First Story: “Lazy Taekos” by Geoffrey A. Landis
Once there was a boy named Taekos who lived on a heart farm.
His parents were hardworking people: they grew new hearts for old men, and tiny hearts for babies; they grew strong hearts to plant into young men who had crashed their air-scooters and needed replacements; and they grew rugged working hearts for androids who were grown in a vat.
But Taekos didn’t want to live on the farm. He was lazy, and wanted to do something that was more fun and less like work.
One day he slung his pack over his shoulder and told his parents he was off to seek his fortune in the big city. He hitched a ride with a passing businessman driving an old-fashioned one-wheeled gyro-car, and in a few minutes he was in the big city.
Geoffrey A. Landis is a scientist and a science fiction writer. As a scientist, he is researcher working at the NASA John Glenn Research Center. He works on projects related to advanced power and propulsion systems for space and planetary exploration, and development of technologies for future missions. He is currently a member of the science team for the Mars Exploration rovers mission, which is directing the operation of the “Opportunity” rover on the surface of Mars, and was a member of the Sojourner rover team on the Mars Pathfinder mission in 1997. In 2005 and 2006, he was the Ronald E. McNair Visiting Professor of Astronautics at MIT. He holds eight patents, and is the author of 400 scientific papers on subjects ranging from interstellar travel to semiconductor physics.
As a writer, Geoffrey Landis won the Hugo award for best short story in 1992 for the story “A Walk in the Sun,” and again in 2003 for the story “Falling Onto Mars”. He won the Nebula award in 1990 for “Ripples in the Dirac Sea”. His novel Mars Crossing from Tor books won the Locus award for best first novel in 2001. His many science fiction stories has been translated into twenty-two languages, ranging from Chinese through Swedish. His short story collection Impact Parameter (and Other Quantum Realities), published by Golden Gryphon Books, was named as a notable book of 2001 by Publisher’s Weekly. His most recent book is the poetry collection Iron Angels.
He lives in Berea, Ohio, with his wife, writer Mary A. Turzillo, and his cats Azrael and Tyrael.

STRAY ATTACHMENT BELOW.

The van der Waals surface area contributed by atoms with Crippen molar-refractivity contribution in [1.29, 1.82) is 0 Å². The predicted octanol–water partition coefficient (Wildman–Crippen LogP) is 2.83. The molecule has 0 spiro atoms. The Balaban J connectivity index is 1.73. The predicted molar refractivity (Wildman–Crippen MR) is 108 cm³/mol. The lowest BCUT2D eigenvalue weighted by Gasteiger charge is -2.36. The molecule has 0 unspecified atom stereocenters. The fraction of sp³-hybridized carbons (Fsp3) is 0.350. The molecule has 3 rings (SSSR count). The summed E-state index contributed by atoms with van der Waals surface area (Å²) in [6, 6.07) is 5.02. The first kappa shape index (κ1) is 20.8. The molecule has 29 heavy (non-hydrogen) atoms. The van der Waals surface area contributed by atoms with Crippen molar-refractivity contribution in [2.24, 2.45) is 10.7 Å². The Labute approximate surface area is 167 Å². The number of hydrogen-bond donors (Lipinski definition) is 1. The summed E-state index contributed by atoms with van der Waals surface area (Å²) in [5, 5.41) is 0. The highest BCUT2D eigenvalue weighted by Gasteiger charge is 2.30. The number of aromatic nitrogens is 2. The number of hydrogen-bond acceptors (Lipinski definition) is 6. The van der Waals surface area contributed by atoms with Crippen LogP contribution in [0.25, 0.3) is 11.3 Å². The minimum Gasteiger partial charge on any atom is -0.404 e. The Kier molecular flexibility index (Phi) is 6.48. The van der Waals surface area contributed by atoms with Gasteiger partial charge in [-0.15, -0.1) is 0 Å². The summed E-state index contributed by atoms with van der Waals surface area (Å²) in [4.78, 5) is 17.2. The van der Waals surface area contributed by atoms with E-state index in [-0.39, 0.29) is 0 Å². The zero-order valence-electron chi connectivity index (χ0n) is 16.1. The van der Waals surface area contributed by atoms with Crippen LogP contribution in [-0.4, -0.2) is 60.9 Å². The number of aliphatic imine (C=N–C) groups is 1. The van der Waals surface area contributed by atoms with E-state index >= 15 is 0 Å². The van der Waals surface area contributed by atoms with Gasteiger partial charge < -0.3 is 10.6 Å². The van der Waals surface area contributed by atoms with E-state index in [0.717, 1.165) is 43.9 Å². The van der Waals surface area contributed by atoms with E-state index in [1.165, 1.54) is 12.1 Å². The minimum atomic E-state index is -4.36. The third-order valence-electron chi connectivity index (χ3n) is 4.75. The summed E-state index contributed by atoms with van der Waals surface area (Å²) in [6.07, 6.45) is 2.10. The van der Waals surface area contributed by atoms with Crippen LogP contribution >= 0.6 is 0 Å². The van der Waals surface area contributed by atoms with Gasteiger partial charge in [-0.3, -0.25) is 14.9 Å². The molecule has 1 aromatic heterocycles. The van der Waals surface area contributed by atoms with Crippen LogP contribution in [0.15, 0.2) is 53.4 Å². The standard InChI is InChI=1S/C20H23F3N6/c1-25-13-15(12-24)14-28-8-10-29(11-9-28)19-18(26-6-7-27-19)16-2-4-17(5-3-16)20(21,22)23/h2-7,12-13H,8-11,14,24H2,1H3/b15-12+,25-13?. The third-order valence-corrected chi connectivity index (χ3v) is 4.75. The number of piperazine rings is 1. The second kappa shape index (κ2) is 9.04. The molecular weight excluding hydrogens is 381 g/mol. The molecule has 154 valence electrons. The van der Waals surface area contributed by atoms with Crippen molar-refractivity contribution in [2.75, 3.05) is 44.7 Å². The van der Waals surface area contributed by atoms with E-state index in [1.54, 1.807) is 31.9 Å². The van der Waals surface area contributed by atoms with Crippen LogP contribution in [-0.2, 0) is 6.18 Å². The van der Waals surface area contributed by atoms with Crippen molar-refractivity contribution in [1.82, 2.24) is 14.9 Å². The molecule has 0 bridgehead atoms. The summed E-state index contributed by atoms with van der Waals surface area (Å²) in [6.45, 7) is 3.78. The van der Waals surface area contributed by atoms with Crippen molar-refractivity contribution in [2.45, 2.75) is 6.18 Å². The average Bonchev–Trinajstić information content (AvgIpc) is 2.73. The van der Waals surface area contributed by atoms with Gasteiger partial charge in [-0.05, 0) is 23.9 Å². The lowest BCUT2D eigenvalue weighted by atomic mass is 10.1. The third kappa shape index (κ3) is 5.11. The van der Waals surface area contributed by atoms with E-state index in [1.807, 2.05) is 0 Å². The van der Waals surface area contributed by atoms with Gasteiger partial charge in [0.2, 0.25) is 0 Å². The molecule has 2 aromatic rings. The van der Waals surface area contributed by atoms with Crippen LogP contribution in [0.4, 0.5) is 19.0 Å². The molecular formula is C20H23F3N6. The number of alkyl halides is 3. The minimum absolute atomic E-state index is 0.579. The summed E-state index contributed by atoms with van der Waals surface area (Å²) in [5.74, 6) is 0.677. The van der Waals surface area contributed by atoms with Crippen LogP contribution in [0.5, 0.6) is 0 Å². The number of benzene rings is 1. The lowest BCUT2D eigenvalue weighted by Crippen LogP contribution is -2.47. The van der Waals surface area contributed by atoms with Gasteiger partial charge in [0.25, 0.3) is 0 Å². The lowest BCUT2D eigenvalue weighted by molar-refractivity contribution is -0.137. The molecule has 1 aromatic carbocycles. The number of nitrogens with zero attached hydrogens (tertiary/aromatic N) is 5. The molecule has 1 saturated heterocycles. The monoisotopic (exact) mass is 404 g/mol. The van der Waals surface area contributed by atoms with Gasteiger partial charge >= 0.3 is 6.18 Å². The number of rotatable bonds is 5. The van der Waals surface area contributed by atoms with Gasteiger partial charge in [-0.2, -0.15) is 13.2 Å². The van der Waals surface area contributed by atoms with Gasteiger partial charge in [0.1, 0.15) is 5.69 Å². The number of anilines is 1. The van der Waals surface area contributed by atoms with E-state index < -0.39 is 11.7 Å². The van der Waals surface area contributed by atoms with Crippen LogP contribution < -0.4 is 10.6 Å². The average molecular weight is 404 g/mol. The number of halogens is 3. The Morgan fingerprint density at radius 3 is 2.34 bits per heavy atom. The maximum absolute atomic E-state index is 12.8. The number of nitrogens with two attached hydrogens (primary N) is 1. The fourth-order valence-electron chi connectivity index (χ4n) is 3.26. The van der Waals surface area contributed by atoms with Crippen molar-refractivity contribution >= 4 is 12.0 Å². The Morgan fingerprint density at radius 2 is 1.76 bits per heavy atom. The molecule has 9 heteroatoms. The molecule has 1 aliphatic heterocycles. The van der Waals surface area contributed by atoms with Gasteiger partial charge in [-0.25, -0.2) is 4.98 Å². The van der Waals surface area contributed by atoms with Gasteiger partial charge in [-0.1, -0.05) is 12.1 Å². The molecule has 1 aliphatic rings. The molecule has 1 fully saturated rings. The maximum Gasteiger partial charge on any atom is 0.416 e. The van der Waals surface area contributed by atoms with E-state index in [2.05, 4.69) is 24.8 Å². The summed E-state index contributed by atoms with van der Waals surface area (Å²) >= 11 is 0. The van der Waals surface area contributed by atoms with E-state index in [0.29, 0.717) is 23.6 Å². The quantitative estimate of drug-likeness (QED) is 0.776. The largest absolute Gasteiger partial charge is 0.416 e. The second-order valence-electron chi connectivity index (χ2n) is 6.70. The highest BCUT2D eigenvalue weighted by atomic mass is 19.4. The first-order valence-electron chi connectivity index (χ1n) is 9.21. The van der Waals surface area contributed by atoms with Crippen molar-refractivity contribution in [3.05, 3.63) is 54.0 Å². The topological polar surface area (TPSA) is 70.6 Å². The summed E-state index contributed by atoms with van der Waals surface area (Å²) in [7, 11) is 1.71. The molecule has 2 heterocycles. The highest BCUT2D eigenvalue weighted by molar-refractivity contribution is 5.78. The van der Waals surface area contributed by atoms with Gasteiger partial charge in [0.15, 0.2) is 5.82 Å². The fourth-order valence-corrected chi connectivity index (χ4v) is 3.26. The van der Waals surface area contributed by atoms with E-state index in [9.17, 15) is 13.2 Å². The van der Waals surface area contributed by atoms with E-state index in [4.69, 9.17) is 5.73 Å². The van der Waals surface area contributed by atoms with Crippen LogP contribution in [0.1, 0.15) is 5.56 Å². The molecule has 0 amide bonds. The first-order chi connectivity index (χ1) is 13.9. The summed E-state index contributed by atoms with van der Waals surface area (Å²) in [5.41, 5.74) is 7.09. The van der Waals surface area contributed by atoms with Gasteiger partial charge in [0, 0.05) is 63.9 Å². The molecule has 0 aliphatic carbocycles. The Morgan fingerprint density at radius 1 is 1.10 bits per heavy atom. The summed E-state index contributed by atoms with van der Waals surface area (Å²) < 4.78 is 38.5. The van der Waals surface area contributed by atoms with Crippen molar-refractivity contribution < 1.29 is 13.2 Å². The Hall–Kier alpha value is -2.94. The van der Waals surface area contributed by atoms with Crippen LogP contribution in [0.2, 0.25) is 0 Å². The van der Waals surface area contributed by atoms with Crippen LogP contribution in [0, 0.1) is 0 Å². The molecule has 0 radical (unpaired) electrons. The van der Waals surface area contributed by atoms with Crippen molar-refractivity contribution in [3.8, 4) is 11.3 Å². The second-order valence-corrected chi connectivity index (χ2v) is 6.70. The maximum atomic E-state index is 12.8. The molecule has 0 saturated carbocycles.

More information can be found on his web page, www.geoffreylandis.com.
Second Story: “Courting the Lady Scythe” by Richard Parks
Jassa son of Noban was a handsome young man of limited ambition, which was to say he had only one–to woo and to win the girl called Lady Scythe. It was a frustrating ambition, to say the very least.
It was noon on Culling Day and the crowd along the Aversan Way was barely a crowd at all, by the standards of the city. Most citizens kept off the streets of
Thornall during this time if they could. Those who didn’t were either the unfortunates who had friends and relatives given to Lady Scythe or the unfortunates with business that could not be delayed or the triply unfortunate with lives so wretched they enjoyed the spectacle of any sorrow they did not share. Whatever their reasons, they made way quickly for the Watchers, the traditional Guardians of the Emperor’s Justice.
Richard Parks has been writing and publishing sf/f longer than he cares to remember… or probably can remember. His work has appeared in Asimov’s, Realms of Fantasy, Lady Churchill’s Rosebud Wristlet, and several Year’s Bests. The third book in his Yamada Monogatari series, The War God’s Son, is due out in October 2015 from Prime Books.
He blogs at “Den of Ego and Iniquity Annex #3”, also known as richard-parks.com.
About the Narrators:
Matthew Frederickson is in his mid-30s, living in Memphis, Tennessee, with a rockstar plastic surgeon wife. He reads and writes and runs in his spare time. He loves to brew beer, and he’d love to make that his career. He will soon start the second season of his podcast, Freddy’s Fan Fiction. You can find him on Twitter as @swami.
Graeme Dunlop is a software solution architect and voice actor living in Melbourne Australia. He is the co-editor of the fantasy podcast Podcastle, and used to host the YA podcast Cast of Wonders. You can find him on Google+ and he occasionally tweets as @kibitzer on Twitter.